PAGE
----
public interface ViewObjectFactory{
  public Object createNewViewObject();
// a cimple class to hold all ,eta data needed for building our view objects
public class ViewObjectMetaData{
  // This will hold the mappings like
  // lastName -> lastName
  // countryName -> address.country.name
  private final HashMap<String, String> 
    propertiesToObjectPaths = new HashMap<String, String>();
  // this will hold our initial domain class, like Person.class.
  // we need this to create a criteria in hibernate later on
  private Class domainClass;
  // the factory we will use to create the view objects
  private ViewObjectFactory voFactory;
  // as default, if no object paths are given, we assume that each view object property
  // will be mapped non-nestingly to the domain class propertys with the same name.
  // so the mapping will be something like:
  // propertyA -> propertyA
  // propertyB -> propertyB
  // will need BeanUtils to work, or make some own code with reflection
  public ViewObjectMetaData(ViewObjectFactory voFactory, 
    Class domainClass){
    this.voFactory = voFactory;
    this.domainClass = domainClass;
    try {
      Map desc = BeanUtils.describe(dtoFactory.createDto());
      final Collection<String> properties = 
        (Collection<String>) desc.keySet();
      for (final String property:properties){
        propertiesToObjectPaths.put(property, property);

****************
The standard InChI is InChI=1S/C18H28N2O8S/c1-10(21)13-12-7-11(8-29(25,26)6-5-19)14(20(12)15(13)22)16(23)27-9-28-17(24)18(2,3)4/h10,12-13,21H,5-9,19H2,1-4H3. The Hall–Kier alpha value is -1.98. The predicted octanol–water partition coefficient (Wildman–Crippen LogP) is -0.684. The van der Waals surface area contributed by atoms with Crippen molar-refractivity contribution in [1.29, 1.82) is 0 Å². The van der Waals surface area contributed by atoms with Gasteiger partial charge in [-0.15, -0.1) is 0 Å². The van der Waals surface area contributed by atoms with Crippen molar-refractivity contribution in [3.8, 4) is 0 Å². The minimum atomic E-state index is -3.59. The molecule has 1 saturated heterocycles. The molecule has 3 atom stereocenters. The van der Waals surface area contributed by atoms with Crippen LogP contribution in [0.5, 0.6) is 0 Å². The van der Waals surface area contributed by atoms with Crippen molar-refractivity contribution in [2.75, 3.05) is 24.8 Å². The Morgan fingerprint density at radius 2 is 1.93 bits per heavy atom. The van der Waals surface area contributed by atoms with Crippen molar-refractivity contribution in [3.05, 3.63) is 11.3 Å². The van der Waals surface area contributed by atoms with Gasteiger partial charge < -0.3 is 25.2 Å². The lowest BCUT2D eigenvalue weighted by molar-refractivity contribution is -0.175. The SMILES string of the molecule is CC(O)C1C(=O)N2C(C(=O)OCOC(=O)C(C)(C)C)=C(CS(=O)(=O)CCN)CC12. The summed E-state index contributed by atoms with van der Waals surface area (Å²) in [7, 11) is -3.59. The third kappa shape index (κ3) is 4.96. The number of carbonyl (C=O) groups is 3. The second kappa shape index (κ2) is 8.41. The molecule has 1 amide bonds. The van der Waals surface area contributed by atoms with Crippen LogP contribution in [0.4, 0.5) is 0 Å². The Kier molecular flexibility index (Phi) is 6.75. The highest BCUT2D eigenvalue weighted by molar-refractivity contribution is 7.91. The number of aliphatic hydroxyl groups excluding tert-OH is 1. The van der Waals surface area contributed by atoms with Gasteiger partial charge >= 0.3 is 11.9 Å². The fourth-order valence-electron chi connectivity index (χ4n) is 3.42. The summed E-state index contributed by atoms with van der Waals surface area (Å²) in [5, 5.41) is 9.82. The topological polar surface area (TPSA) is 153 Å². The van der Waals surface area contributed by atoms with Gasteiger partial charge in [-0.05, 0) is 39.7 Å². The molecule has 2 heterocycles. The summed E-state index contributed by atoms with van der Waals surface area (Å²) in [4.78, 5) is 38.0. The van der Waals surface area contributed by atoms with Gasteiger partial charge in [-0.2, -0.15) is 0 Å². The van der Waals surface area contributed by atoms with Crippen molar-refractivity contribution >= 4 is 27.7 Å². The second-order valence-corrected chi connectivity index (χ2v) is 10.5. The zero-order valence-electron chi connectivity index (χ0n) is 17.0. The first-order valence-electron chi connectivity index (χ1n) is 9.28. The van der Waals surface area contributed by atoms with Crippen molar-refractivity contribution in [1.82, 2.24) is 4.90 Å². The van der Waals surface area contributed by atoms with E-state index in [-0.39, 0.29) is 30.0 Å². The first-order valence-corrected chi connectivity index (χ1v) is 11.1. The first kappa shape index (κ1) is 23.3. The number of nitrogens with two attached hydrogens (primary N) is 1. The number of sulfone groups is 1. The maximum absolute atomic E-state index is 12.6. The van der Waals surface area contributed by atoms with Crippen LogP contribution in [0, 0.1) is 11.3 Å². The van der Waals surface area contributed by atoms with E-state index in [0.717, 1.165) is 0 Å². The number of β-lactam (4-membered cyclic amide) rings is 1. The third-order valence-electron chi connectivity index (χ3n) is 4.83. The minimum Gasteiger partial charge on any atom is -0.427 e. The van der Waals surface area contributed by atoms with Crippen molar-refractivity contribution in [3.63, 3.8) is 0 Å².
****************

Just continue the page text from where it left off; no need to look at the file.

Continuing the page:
catch (Exception e) {
      // just make a runtime exception from it...
      if (e instanceof RuntimeException){
        throw (RuntimeException) e;
        final RuntimeException r = new RuntimeException(e);
        throw r;
  public ViewObjectMetaData(ViewObjectFactory voFactory, 
    Class domainClass, 
    Map<String, String> propertiesToObjectPaths){
    this.voFactory = voFactory;
    this.domainClass = domainClass;
  // appropriate getters

Now we have all information needed to build up queries and populate the view objects. The main work will consist of building up the query from the object path and mapping the resultset to the view objects.
For building the query, I used the criteria API of hibernate, which allows to add further restrictions on the query later on. The algorithm for transforming the object path to a criteria is not that complicated. We have to think about two different cases in the object path:

1. object path consists of one part, like „lastName“. This has to be mapped to a projection, like:

SELECT p.lastName FROM Person p

2. the object consists of multiple parts, like „address.street“ or „address.country.name“. In this case we have to create a hibernate alias (which internally maps to a join) for each part except the first (which is the root domain class) and the last, which has to be added as a projection as it is the property we want to have. So we have for the two part object path example:

SELECT a.street FROM Person p LEFT JOIN p.address AS a

and the three part object path example:

SELECT c.name FROM Person p LEFT JOIN p.address AS a LEFT JOIN a.country AS c

Also we’ll keep track of the indices of the projected properties in the resultset for the mapping between resultset and viewobject

public class ViewObjectCriteriaBuilder{
  // just a helper class to transport 
  // criteria and columnmappings
  public static class ViewObjectCriteria{
    private Criteria criteria;
    private HashMap<String, Integer> propertyToColumnMappings = 
      new HashMap<String, Integer>();